Freshly pressed oil has a number of polyphenols that slowly decrease over time because they fight the oxidation of fat: when they are “consumed” the oil remains without its natural protection and it starts to become rancid.
The maximum storage time (usually 18 months) is determined by the producer or by the packer under his own responsibility and starts from the bottling and not from the production date: oil with a high quantity of polyphenols or better filtration keeps its product characteristics unchanged for much longer compared to oil that is low in polyphenols or unfiltered and therefore will be able to have a longer expiration date. It is a good thing to check the expiration date and, as with any food, it is preferable to purchase packaging that indicates the furthest date. For EVO produced in Italy (not other EU countries though) the expiration date must be preceded by the year of harvest (but only if 100% of the Olives were harvested in the same year). To experience the best quality, it would be better to use the most recent harvest.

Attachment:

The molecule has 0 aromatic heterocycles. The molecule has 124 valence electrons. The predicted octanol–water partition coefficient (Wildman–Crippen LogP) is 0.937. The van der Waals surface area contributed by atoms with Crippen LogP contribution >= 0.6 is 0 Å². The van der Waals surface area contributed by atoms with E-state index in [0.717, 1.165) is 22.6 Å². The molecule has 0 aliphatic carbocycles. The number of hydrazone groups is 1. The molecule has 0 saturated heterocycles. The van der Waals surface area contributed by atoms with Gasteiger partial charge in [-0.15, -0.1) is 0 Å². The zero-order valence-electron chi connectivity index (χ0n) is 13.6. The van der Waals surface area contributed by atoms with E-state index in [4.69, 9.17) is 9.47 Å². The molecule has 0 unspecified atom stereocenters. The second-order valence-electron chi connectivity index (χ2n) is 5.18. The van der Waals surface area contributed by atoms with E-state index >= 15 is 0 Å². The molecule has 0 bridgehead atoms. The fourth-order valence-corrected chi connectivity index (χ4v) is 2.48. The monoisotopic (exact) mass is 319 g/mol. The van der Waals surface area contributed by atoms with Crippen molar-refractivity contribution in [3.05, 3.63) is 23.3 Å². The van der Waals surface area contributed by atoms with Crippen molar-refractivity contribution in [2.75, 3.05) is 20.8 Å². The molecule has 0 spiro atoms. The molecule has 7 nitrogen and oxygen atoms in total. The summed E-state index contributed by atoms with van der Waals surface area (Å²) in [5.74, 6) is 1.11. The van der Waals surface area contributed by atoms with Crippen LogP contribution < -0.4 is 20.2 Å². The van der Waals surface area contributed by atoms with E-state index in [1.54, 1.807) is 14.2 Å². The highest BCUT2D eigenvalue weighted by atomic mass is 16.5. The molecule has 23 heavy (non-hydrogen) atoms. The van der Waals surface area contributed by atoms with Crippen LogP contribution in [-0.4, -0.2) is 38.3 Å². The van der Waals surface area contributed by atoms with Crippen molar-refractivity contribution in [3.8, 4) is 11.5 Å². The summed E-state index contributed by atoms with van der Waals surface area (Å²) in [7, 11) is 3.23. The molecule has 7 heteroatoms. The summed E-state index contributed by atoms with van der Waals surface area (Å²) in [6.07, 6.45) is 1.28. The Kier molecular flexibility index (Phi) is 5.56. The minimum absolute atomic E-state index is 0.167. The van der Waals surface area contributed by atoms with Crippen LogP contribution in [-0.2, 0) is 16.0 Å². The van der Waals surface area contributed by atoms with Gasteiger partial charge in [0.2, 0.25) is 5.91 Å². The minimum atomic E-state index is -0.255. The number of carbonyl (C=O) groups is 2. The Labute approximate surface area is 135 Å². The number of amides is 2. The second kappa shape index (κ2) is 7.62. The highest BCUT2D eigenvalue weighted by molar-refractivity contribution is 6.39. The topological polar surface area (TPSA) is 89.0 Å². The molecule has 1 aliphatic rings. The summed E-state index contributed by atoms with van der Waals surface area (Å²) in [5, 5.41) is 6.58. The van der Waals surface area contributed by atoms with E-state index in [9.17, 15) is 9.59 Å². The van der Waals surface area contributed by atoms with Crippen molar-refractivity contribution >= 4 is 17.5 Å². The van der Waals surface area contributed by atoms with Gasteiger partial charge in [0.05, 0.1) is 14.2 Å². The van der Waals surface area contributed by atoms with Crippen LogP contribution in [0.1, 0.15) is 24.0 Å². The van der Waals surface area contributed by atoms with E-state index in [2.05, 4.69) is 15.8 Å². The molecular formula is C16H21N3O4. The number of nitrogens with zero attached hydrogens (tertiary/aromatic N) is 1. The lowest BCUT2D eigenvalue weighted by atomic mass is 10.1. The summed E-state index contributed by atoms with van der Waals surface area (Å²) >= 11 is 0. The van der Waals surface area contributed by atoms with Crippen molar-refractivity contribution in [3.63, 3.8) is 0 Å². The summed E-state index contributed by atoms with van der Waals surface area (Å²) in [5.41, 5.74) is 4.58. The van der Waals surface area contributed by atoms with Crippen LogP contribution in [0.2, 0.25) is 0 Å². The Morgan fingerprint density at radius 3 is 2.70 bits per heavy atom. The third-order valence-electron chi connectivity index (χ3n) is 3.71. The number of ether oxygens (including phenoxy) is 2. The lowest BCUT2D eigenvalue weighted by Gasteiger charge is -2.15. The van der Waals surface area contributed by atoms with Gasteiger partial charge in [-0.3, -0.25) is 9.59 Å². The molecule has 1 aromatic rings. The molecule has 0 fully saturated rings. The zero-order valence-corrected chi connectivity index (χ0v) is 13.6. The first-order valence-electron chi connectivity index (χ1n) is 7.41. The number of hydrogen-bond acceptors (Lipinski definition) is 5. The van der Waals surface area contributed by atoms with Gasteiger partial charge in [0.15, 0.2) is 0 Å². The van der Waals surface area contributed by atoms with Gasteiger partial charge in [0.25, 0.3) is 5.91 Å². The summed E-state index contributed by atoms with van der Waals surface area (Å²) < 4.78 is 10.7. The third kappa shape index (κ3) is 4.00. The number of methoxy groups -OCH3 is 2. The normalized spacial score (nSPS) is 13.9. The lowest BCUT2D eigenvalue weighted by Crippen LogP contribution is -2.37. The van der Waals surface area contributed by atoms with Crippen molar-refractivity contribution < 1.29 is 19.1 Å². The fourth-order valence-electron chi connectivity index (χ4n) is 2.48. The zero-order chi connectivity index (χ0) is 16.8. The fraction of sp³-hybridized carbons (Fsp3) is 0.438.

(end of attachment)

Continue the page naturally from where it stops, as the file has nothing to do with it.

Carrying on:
How should oil be preserved? Is a glass or a can better?
Olive oil should be preserved between 12°C and 16°C (53.6 F and 60.8 F) in new and clean containers, sealed closed to avoid contact with oxygen, and stored in the dark because light produces photo-oxidation. Metal and dark glass are both good.
Are oil cruets prohibited in restaurants?
In Italy, cafes, bars, restaurants, oils must be presented in properly labeled containers, provided with a suitable closure that can’t be modified and which doesn’t allow reuse of the container when empty of the original contents: if there is an oil-cruet or a bottle without an anti-refill cap on the table or on the counter, it is advisable to ask for a replacement with a suitable bottle.
Selection of Top Italian Extra Virgin Olive Oils:
- EVO Monocultivar Frantoio by Chiarentana
- EVO Berardenga by Felsina
- EVO Rose Grand Cru Olivastra Seggianese by Frantoio Franci
- EVO Casaliva by Comincioli
- EVO Extremum Monocultivar Taggiasca by Olio Cassini
- EVO Trefort by Paolo Bonomelli
- EVO Amodeo
- EVO Colleruta by Viola
- EVO Affiorato by Intini
- EVO Eximius by Traldi
Related Blog Posts:
- Italian Olive Oil Guide
- A Guide To French Olive Oil
- Spanish Olive Oil
- Italian A-Z Food Name Dictionary